Although Apple unveiled Mavericks in June at its Worldwide Developers Conference and said then that it would launch “this fall,” the company has provided no release updates since then. Nor has the Cupertino, Calif. company said anything about its pricing plans.
Apple started selling its last two versions of OS X in July — 2012 for Mountain Lion, 2011 for Lion — but Mavericks didn’t make that window. The delay may have stemmed from Apple’s shuffling of engineers to reinforce the iOS team, a move reported in May.

Coincidentally — or not — the last time Apple shipped an OS X upgrade in October was in 2007, when it delayed OS X Leopard for similar reasons in the run-up to the first iOS, called iPhone OS at the time.
A late October launch date for OS X Mavericks would sync with Apple’s habit of touting the impending release during one of the company’s quarterly earnings calls with Wall Street. Last year, for example, the company’s CFO said on a July 24 call that OS X Mountain Lion would ship the following day.
Apple has not yet announced the date of its third-quarter earnings call, which will take place in October. Apple typically hosts its earning calls on a Tuesday late in the month, and virtually always after rival Microsoft conducts its own conference call.
Microsoft executives will explain their company’s third quarter financial status in a call on Oct. 24.
If Apple keeps to its usual timeline, it will do its earnings call on Tuesday, Oct. 29, then launch Mavericks the next day, Wednesday, Oct. 30.
Pricing also remains a mystery. Apple charged $19.99 last year for the Mountain Lion upgrade, a 33% discount from the two prior versions, and it’s safe to assume that same price — or that as the maximum — for Mavericks, if only to give CEO Tim Cook future bragging rights on OS X’s adoption pace.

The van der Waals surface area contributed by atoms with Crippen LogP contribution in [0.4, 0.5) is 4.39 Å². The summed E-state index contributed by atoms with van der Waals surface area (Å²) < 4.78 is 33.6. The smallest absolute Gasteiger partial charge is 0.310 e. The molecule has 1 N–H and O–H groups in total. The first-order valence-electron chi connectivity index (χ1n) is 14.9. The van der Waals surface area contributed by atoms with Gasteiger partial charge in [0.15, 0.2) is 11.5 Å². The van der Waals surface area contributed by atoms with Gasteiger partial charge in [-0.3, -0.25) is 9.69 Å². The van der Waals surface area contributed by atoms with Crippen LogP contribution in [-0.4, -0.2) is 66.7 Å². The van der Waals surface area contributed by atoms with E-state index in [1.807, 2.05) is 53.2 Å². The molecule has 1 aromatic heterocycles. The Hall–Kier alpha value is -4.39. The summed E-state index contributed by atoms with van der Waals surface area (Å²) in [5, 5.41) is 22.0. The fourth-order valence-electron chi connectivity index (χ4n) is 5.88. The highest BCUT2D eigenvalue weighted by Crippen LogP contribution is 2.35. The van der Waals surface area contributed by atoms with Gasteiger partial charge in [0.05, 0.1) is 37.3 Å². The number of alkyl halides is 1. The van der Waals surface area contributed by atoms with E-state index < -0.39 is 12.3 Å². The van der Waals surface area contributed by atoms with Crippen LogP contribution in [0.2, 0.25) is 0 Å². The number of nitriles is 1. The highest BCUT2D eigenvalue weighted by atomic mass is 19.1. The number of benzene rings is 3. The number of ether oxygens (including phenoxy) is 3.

Parallels Access lets you remotely run Windows and OS X desktop software from an iPad, as if they were native apps

September 5th, 2013 | Edited by | software


Parallels is best known for its virtualization software that lets people run Windows from within OS X. Now the company is stepping into a different — and much more crowded — space with Parallels Access, a remote access solution for controlling your Windows or Mac computer from an iPad. Unlike existing players, however, Parallels says its software “applifies” full-fledged Mac and Windows apps so they run as if they were made for iPad.
The setup process is rather straightforward. Users are required to download an iPad client and run an agent on a Mac or Windows PC. The real highlight comes from the way things are presented once you launch Access on your iPad; rather than just mirroring your computer screen and translating touch into cursor actions, the software detects applications on your desktop and presents them with a grid-style launcher, laid out like other iOS apps.
Desktop apps launch maximized to a full screen view, which gives a native feel to them, and Access will overlay gesture controls to enable iOS-like touch gestures including one finger scroll, pinch to zoom, two finger tap for right click, and triple tap to select. The app lets users copy and paste content from the computer to the iPad, the other way around, or even between computers if you are accessing more than one.
By default, the app launcher shows your most commonly used desktop applications, but you can add and delete those from the home grid as you see fit. For everything else there’s a handy search field.


There’s also an app switcher feature to move between desktop applications with ease, and of course you can always go into full desktop mode and use the mouse pointer whenever finger input just won’t cut it. The keyboard shows up when needed with dedicated keys for functions and arrows tacked onto the standard iOS version.
Initial impressions around the web are mostly positive, though they do note that the experience isn’t always frustration free — depending on the application, inevitably you’ll find yourself tapping on elements that aren’t finger friendly, but Access minimizes this by interpreting taps that are close to buttons so you hit the right one.
More than early software glitches the primary letdown seems to be pricing. Parallels Access will set you back $80 per year for each computer being accessed. The Mac agent is available immediately with a 14-day free trial, while the Windows agent is currently in beta and is available at no charge for a more generous 90 days.